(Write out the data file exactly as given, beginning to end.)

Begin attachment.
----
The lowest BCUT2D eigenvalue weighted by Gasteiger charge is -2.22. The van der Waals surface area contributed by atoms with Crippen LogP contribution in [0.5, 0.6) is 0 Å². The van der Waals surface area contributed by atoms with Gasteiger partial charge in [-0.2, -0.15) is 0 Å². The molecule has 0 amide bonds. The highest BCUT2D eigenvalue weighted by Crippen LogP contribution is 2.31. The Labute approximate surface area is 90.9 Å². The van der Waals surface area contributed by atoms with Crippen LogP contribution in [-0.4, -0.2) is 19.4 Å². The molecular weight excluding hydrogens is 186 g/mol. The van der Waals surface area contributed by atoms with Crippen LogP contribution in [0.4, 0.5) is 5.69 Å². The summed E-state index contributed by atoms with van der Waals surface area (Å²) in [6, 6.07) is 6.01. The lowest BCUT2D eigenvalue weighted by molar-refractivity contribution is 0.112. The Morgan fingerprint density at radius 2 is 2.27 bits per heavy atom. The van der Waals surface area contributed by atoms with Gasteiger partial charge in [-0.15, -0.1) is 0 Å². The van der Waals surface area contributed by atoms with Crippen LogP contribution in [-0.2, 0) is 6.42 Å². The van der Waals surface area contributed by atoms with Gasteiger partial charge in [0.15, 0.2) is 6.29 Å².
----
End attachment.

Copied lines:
The lowest BCUT2D eigenvalue weighted by Gasteiger charge is -2.22. The van der Waals surface area contributed by atoms with Crippen LogP contribution in [0.5, 0.6) is 0 Å². The van der Waals surface area contributed by atoms with Gasteiger partial charge in [-0.2, -0.15) is 0 Å². The molecule has 0 amide bonds. The highest BCUT2D eigenvalue weighted by Crippen LogP contribution is 2.31. The Labute approximate surface area is 90.9 Å². The van der Waals surface area contributed by atoms with Crippen LogP contribution in [-0.4, -0.2) is 19.4 Å². The molecular weight excluding hydrogens is 186 g/mol. The van der Waals surface area contributed by atoms with Crippen LogP contribution in [0.4, 0.5) is 5.69 Å². The summed E-state index contributed by atoms with van der Waals surface area (Å²) in [6, 6.07) is 6.01. The lowest BCUT2D eigenvalue weighted by molar-refractivity contribution is 0.112. The Morgan fingerprint density at radius 2 is 2.27 bits per heavy atom. The van der Waals surface area contributed by atoms with Gasteiger partial charge in [-0.15, -0.1) is 0 Å². The van der Waals surface area contributed by atoms with Crippen LogP contribution in [-0.2, 0) is 6.42 Å². The van der Waals surface area contributed by atoms with Gasteiger partial charge in [0.15, 0.2) is 6.29 Å².